We need a clear regulatory roadmap for success to become a leader in Crypto
By Adam Jackson, Director of Policy at Innovate Finance
The growth of crypto in the past few years has been exponential, to say the least. Cryptocurrency payment tokens like Bitcoin have grown to around a trillion US dollars, driven in part by the impact of Covid on personal finances, geopolitical instability and a desire to keep money out of the reach of authoritarian regimes. Demand has been fuelled by gamification and social media influencers.
Equally fast growing, and potentially more significant long-term, has been the growth of the wider crypto family of financial assets and services: asset and security tokens (digitalising ownership records), utility tokens for services, use of blockchain-based decentralised finance for more established services, Central Bank Digital Currencies, and stable coins (digital currencies tied to the value of another asset). These will revolutionize payments, deposits and savings, FX and lending, with lower cost and faster transactions.
The deputy governor of the Bank of England has recently signalled the need to look at crypto currencies in terms of systemic risk to financial stability.
The former Chancellor, Philip Hammond, has highlighted that UK regulators have not moved as fast as other countries – including Germany, Switzerland, and Singapore – when it comes to crypto regulation. The EU is developing its own Markets in Crypto-Assets (MiCA) regulation. Earlier this year, the Kalifa Review of UK FinTech called for the introduction of a UK crypto regime to strengthen Britain's global position.
The UK Government launched a consultation on its regulatory approach to crypto assets and stablecoins in January 2020 and we are expecting Treasury Ministers to outline next steps shortly. This should provide a great opportunity to outline a clear regulatory roadmap for crypto and boost the UK’s prospects as the world-leader in this emerging space.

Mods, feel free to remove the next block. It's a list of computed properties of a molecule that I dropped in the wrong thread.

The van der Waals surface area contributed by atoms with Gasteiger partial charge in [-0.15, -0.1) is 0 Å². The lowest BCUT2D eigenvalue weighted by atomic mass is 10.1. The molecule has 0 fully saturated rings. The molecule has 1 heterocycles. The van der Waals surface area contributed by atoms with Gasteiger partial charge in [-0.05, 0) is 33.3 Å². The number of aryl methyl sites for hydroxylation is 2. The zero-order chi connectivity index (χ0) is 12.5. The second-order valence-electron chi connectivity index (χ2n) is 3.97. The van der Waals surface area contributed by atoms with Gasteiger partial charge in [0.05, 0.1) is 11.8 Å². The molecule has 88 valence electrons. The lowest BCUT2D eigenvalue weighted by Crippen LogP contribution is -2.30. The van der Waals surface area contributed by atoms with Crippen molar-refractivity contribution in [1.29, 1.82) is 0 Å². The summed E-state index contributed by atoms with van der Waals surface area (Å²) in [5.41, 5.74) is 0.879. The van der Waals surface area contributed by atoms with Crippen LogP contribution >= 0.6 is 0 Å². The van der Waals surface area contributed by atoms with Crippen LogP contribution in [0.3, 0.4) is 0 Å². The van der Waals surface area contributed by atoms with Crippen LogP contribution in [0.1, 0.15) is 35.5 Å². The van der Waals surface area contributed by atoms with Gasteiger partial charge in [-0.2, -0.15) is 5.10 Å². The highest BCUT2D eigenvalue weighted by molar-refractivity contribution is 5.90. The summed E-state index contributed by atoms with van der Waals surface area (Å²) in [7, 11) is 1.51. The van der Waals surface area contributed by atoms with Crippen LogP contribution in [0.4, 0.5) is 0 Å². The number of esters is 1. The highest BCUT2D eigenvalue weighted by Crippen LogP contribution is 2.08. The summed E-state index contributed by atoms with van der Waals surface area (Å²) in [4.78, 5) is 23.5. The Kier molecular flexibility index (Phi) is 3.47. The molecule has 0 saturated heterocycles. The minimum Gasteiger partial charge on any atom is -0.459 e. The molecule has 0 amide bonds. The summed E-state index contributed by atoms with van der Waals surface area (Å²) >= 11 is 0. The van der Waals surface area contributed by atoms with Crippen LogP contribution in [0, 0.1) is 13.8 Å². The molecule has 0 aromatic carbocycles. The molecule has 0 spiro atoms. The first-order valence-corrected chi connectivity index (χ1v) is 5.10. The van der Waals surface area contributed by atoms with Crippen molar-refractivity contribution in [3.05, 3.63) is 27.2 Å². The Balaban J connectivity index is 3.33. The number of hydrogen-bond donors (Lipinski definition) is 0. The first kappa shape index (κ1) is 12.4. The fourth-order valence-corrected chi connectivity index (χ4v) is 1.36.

Responsible international FinTech businesses tell me they want to come under a regulatory system that builds market confidence and trust for B2B and B2C providers, for consumers and those investing in these new business models.
A joined up approach is needed: clear direction from HM Treasury and a cohesive approach by the Bank of England, PRA, FCA and HMRC. We need a set of rules for crypto assets and exchanges, to protect and inform consumers and enable responsible providers to be more easily identified. Before the market grows much more, prudential regulators need to give a clear signal on their approach to systemic stability risks.
The Bank of England is proactively looking at the issues raised by digital money and exploring future systems - in its work on stablecoins and on a Central Bank Digital Currency. If implemented and regulated appropriately, these could bring huge benefits by stimulating further innovation in financial transactions and services.
Building a new regulatory approach – or even tweaking existing rules – is no small task. Regulators need to act swiftly to keep up with innovation. The Government set up a crypto task force back in 2018 and only at the beginning of 2021 published a consultation on crypto assets. At this rate, it’s unlikely we’ll see regulation before 2022 at the earliest, whilst the market continues to grow.
The pandemic has shown that regulators can act fast, developing new rules in days. Brexit has given UK regulators greater agility to do so. We now need to start using this flexibility and crypto should be a priority.
The FinTech ecosystem is looking for a firm commitment from the UK Government and regulators to developing a proportionate, competitive regulatory system; a clear roadmap and timetable for doing so; and ensuring the regulators have the resources and capability to create and implement this.
The prize for the UK is consumer confidence and safety, offering a dynamic base for global businesses to develop responsible crypto services and products.